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The nature of investing is that you win some, and you lose some. And there’s no doubt that Harvard Bioscience, Inc. (NASDAQ:HBIO) stock has had a really bad year. The share price has slid 64% in that time. We note that it has not been easy for shareholders over three years, either; the share price is down 38% in that time. Furthermore, it’s down 57% in about a quarter. That’s not much fun for holders.
Given that Harvard Bioscience didn’t make a profit in the last twelve months, we’ll focus on revenue growth to form a quick view of its business development. Generally speaking, companies without profits are expected to grow revenue every year, and at a good clip. Some companies are willing to postpone profitability to grow revenue faster, but in that case one does expect good top-line growth.
Harvard Bioscience grew its revenue by 42% over the last year. That’s definitely a respectable growth rate. Meanwhile, the share price tanked 64%, suggesting the market had much higher expectations. It is of course possible that the business will still deliver strong growth, it will just take longer than expected to do it. To our minds it isn’t enough to just look at revenue, anyway. Always consider when profits will flow.
We’re pleased to report that the CEO is remunerated more modestly than most CEOs at similarly capitalized companies. It’s always worth keeping an eye on CEO pay, but a more important question is whether the company will grow earnings throughout the years. So it makes a lot of sense to check out what analysts think Harvard Bioscience will earn in the future (free profit forecasts).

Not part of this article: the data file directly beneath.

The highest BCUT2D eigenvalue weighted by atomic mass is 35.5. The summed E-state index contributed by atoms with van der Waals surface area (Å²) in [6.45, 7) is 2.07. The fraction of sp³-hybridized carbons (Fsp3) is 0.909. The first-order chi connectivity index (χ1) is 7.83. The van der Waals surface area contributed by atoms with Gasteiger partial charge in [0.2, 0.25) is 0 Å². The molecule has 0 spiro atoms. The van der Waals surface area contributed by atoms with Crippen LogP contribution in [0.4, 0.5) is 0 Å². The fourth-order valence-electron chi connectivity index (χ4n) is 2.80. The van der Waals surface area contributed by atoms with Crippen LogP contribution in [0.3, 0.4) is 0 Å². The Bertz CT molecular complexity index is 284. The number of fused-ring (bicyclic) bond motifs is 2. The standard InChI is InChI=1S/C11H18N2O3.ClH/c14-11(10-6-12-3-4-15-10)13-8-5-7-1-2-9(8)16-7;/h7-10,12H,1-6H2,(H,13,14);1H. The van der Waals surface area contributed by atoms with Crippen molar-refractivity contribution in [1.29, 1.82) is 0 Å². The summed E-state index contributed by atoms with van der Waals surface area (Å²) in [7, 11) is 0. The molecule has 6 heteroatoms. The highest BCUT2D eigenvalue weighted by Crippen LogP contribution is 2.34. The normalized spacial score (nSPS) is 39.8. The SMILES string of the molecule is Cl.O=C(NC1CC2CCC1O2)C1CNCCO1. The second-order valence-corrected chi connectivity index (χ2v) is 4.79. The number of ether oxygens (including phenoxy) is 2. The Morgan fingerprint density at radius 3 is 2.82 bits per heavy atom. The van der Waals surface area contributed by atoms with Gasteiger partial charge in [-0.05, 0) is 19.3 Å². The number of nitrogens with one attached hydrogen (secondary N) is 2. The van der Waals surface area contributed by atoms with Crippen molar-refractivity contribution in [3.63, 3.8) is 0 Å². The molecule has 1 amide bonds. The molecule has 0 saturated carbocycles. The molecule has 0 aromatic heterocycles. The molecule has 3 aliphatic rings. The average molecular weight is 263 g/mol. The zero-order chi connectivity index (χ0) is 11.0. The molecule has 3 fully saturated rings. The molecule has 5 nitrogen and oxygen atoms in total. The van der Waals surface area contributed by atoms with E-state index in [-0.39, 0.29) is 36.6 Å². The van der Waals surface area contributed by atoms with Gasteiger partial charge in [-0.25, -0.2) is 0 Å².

A Different Perspective
Harvard Bioscience shareholders are down 64% for the year, but the market itself is up 7.1%. However, keep in mind that even the best stocks will sometimes underperform the market over a twelve month period. Unfortunately, last year’s performance may indicate unresolved challenges, given that it was worse than the annualised loss of 17% over the last half decade. Generally speaking long term share price weakness can be a bad sign, though contrarian investors might want to research the stock in hope of a turnaround. Before spending more time on Harvard Bioscience it might be wise to click here to see if insiders have been buying or selling shares.
But note: Harvard Bioscience may not be the best stock to buy. So take a peek at this free list of interesting companies with past earnings growth (and further growth forecast).
Please note, the market returns quoted in this article reflect the market weighted average returns of stocks that currently trade on US exchanges.
We aim to bring you long-term focused research analysis driven by fundamental data. Note that our analysis may not factor in the latest price-sensitive company announcements or qualitative material.
If you spot an error that warrants correction, please contact the editor at firstname.lastname@example.org. This article by Simply Wall St is general in nature. It does not constitute a recommendation to buy or sell any stock, and does not take account of your objectives, or your financial situation. Simply Wall St has no position in the stocks mentioned. Thank you for reading.